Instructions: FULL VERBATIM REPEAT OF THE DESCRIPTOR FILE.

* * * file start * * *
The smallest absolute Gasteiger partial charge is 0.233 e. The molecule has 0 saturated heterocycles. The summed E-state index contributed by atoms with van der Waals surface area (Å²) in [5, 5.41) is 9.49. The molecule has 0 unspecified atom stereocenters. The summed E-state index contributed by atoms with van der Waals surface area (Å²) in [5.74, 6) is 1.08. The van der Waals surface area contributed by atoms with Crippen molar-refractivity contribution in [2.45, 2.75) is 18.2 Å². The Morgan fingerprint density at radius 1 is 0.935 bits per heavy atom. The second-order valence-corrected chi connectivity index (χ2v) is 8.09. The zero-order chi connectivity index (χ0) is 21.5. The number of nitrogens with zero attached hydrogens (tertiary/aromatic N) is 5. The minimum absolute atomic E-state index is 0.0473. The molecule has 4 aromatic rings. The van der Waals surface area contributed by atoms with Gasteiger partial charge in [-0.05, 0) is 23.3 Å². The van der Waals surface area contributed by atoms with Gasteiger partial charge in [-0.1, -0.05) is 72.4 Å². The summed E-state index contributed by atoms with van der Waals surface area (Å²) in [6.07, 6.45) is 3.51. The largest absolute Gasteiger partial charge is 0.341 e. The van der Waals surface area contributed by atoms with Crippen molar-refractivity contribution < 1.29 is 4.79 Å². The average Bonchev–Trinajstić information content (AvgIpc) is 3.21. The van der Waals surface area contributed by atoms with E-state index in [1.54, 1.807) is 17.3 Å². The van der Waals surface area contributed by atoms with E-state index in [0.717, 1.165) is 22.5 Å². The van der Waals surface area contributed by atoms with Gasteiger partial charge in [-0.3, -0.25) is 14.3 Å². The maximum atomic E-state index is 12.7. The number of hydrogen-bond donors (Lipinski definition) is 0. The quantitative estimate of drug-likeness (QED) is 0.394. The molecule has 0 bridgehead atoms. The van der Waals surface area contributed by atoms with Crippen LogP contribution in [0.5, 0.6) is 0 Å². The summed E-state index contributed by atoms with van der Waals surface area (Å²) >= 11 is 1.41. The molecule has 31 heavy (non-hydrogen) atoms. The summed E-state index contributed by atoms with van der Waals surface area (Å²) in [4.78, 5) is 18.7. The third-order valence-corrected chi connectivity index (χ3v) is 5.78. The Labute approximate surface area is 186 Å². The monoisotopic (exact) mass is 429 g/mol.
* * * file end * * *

The smallest absolute Gasteiger partial charge is 0.233 e. The molecule has 0 saturated heterocycles. The summed E-state index contributed by atoms with van der Waals surface area (Å²) in [5, 5.41) is 9.49. The molecule has 0 unspecified atom stereocenters. The summed E-state index contributed by atoms with van der Waals surface area (Å²) in [5.74, 6) is 1.08. The van der Waals surface area contributed by atoms with Crippen molar-refractivity contribution in [2.45, 2.75) is 18.2 Å². The Morgan fingerprint density at radius 1 is 0.935 bits per heavy atom. The second-order valence-corrected chi connectivity index (χ2v) is 8.09. The zero-order chi connectivity index (χ0) is 21.5. The number of nitrogens with zero attached hydrogens (tertiary/aromatic N) is 5. The minimum absolute atomic E-state index is 0.0473. The molecule has 4 aromatic rings. The van der Waals surface area contributed by atoms with Gasteiger partial charge in [-0.05, 0) is 23.3 Å². The van der Waals surface area contributed by atoms with Gasteiger partial charge in [-0.1, -0.05) is 72.4 Å². The summed E-state index contributed by atoms with van der Waals surface area (Å²) in [6.07, 6.45) is 3.51. The largest absolute Gasteiger partial charge is 0.341 e. The van der Waals surface area contributed by atoms with Crippen molar-refractivity contribution < 1.29 is 4.79 Å². The average Bonchev–Trinajstić information content (AvgIpc) is 3.21. The van der Waals surface area contributed by atoms with E-state index in [1.54, 1.807) is 17.3 Å². The van der Waals surface area contributed by atoms with E-state index in [0.717, 1.165) is 22.5 Å². The van der Waals surface area contributed by atoms with Gasteiger partial charge in [-0.3, -0.25) is 14.3 Å². The maximum atomic E-state index is 12.7. The number of hydrogen-bond donors (Lipinski definition) is 0. The quantitative estimate of drug-likeness (QED) is 0.394. The molecule has 0 bridgehead atoms. The van der Waals surface area contributed by atoms with Crippen LogP contribution in [0.5, 0.6) is 0 Å². The summed E-state index contributed by atoms with van der Waals surface area (Å²) >= 11 is 1.41. The molecule has 31 heavy (non-hydrogen) atoms. The summed E-state index contributed by atoms with van der Waals surface area (Å²) in [4.78, 5) is 18.7. The third-order valence-corrected chi connectivity index (χ3v) is 5.78. The Labute approximate surface area is 186 Å². The monoisotopic (exact) mass is 429 g/mol.